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Kidney Disease (Nephrology) 

One in nine Americans – or approximately 20 million people – suffers from one of several forms of chronic kidney/renal disease according to the National Kidney Foundation. Another 20 million face an increased risk. At Baylor University Medical Center at Dallas we have a large team of nephrologists (doctors who specialize in kidney and renal disease) on the medical staff and have been nationally recognized for excellence.

Kidneys filter the blood, removing waste from the body and helping maintain its proper chemical balance. In addition, the kidneys produce:

  • Rennin, a hormone that helps regulate blood pressure
  • Erythoprotein, a hormone that stimulates the production of red blood cells
  • Vitamin D, which the body needs to absorb calcium

Many medical conditions, diseases or injuries can lead to a loss of kidney function or even chronic kidney failure.

Kidney/Renal Disease Symptoms

Many forms of kidney disease do not show symptoms until later stages. Some warning signs include:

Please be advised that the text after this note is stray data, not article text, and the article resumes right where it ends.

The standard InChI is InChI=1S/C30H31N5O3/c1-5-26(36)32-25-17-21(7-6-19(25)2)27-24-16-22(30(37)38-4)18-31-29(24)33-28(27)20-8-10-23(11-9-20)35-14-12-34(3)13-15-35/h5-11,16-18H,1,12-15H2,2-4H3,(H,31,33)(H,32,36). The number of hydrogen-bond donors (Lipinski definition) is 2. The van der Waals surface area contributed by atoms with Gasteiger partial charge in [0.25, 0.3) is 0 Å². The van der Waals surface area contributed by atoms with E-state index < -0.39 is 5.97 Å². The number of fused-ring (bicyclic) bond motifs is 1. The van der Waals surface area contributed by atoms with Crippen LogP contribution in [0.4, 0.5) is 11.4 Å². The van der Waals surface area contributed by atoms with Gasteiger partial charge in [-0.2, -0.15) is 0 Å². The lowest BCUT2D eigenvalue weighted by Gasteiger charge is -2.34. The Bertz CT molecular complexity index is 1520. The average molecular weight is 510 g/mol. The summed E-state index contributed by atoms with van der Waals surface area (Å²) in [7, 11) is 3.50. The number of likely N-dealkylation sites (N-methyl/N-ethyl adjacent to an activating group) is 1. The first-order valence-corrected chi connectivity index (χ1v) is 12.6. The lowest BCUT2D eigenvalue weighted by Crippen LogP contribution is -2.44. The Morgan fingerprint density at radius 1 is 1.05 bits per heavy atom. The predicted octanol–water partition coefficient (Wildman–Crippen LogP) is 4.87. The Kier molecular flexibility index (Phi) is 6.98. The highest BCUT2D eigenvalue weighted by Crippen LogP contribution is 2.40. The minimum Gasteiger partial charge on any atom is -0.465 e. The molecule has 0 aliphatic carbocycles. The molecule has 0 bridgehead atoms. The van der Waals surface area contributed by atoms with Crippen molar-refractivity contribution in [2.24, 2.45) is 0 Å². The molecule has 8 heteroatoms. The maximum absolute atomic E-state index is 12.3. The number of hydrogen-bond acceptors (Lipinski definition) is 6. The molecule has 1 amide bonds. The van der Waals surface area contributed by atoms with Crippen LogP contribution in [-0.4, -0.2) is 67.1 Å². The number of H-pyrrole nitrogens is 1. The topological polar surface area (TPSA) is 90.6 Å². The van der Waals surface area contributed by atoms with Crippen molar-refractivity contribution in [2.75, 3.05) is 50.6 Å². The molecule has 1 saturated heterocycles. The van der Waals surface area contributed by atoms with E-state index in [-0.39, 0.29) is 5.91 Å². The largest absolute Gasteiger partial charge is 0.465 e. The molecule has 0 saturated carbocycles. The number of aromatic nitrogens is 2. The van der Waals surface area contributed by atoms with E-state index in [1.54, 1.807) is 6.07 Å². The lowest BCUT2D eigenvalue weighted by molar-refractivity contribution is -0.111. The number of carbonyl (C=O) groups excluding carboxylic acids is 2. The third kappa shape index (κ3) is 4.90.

• Burning or difficulty while urinating
  • An increase in the frequency of urination – especially at night
  • Blood in the urine
  • Puffiness around the eyes and/or swelling of the hands and feet
  • Pain in the lower back, just below the ribs
  • High blood pressure
  • Kidney stones often show no early symptoms. Some symptoms include:
  • Severe abdominal pain
  • Kidney pain on the back or side
  • Nausea
  • Vomiting
  • Groin pain
  • Blood in the urine

Kidney/Renal Disease Diagnostic Techniques

If you have some symptoms of kidney disease, your physician may order tests to assist in your diagnosis.

  • Blood Pressure
  • Serum Creatinine
  • Urinalysis
  • Urine Albumin

If kidney stones are suspected, there are multiple methods used to determine:

  • Abdominal CT Scan
  • Abdominal/Kidney MRI
  • Abdominal X-Rays
  • Kidney Ultrasound
  • Urinalysis

End-stage Rental Disease

People with end-stage renal (kidney) disease have two treatment options: dialysis or kidney transplantation. The decision to have a transplant is one that patients will make along with the advice of their nephrologist.

Dialysis can be a lifesaving treatment, but it involves dependence on a hemodialysis machine or on peritoneal dialysis exchanges (machines that clean your blood and replace the function of your kidneys). For many people, the quality of life on these two types of dialysis is unsatisfactory and kidney transplantation provides another lifesaving option that can improve one’s quality of life and remove the barriers of dialysis.

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